Battle Creek: 'More Good Things To Come'
The expanded facility will provide some extra breathing space for about 300 current Kellogg employees. The research and development facility will be expanded to include food and packaging review rooms, chemistry labs, test kitchens and development labs.
Since the WKKI facility opened in 1997, Kellogg Co.'s net sales have doubled from $6 billion to almost $12 billion, and net sales from innovation have also almost doubled. The institute features one of the world’s largest food pilot plants, where thousands of new ideas for food products are tested annually before full-scale production.
All of Kellogg’s global food research efforts are consolidated in the institute, which the company says enables its scientists, nutritionists, engineers and technical experts to interact more effectively, and, in turn, hastens the speed with which new products can be delivered to market.
Kellogg will invest $40 million to expand the facility and will buy $14 million worth of new equipment for it.
The Battle Creek City Commission approved the site as a 10-year Agricultural Processing Renaissance Zone, a designation that gives the property a decade of exemption starting in 2009 from all property taxes except local schools’ special millages and bond issues, according to City Manager Wayne Wiley. The level of exemption will decrease incrementally during the last three years: Kellogg will have tax exemptions of 75 percent, 50 percent and 25 percent, respectively, in years eight, nine and 10.
Jim Hettinger, president and CEO of Battle Creek Unlimited, said the Kellogg expansion is a sign of “more good things to come” for downtown Battle Creek. BCU, the city and the Kellogg Foundation would like to surround the Kellogg investment with a mixed-use redevelopment of the downtown that would involve housing — which is already under way — and some retail that would cater to the tastes of the highly paid researchers that work for Kellogg.
BCU, the city, the Kellogg Co. and the Kellogg Foundation are also interested in leveraging Kellogg’s investment to create a greater discipline in the area of food safety and food defense, Hettinger said.
“We’re looking at setting up an independent research institute to complement what Kellogg is doing. We want to create conditions for continued Kellogg research and development investment in downtown,” he said. “This has huge implications for food science and particularly for Michigan, where we rank among the top 10 states in production of fruits and vegetables. That means we go from the ground to the grocer’s shelf, and that creates a huge opportunity for someone to penetrate the food supply chain and do something dastardly.”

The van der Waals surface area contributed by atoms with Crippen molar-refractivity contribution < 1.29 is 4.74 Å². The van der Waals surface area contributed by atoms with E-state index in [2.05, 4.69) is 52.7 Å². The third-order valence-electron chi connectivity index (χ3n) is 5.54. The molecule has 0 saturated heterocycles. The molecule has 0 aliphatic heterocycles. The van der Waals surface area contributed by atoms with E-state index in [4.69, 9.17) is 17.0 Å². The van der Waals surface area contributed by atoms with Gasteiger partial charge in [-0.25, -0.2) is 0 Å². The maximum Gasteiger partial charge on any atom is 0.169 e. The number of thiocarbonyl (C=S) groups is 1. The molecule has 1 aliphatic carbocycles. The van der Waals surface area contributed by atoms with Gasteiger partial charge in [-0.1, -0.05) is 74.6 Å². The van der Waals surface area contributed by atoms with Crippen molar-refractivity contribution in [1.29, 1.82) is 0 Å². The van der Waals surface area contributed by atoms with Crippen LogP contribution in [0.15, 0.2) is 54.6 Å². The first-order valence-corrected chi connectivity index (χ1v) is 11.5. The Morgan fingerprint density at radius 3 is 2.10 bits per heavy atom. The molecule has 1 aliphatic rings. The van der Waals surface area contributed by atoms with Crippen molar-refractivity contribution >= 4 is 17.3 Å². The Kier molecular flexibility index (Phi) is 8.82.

The vulnerability of the U.S. food supply chain is pretty extreme, but most people don’t realize it, Hettinger said. In addition to the possibility of food supply contamination by terrorists, there is a complete lack of knowledge about the origins of a lot of food ingredients coming into the United States in the form of a finished product, he pointed out. The U.S. imports food products from China without knowing what might have leached into the soil where the food was grown. Right now, there’s just no way of telling, he said.
That kind of research would likely be of interest to the Grand Rapids area because it’s home to a couple of Kellogg facilities and a number of other food processors, Hettinger noted.
Wiley said the hope is to have the new research center up and operating in the next 18 months to two years. With a research institution that’s focused solely on research and education, Battle Creek could create a market niche around food research, he said, and that could prove to be a catalyst for the downtown area.
He said the group is also trying to raise some private funding to create a more campus-like atmosphere downtown.
“We’re looking at the possibility of relocating some of our educational institutions to the downtown or re-emphasizing some that are already there, such as Western Michigan University,” Wiley noted. “We think we can tie things together in a way that will make our downtown something totally unique in West Michigan. We need to rethink where we want to be in the future as a community — and the heart of any community, of course, is its downtown.”
Hettinger said Kellogg accounts for 40 percent of the city’s tax base and one-third of the community’s United Way contributions. Karl Dehn, BCU’s marketing director, indicated that when the 10-year Agricultural Processing Renaissance Zone is up, the Kellogg expansion could result in as much as $1.2 million annually in new property taxes, as well as increased income tax revenues if new jobs are created at the research and development facility over time. CQX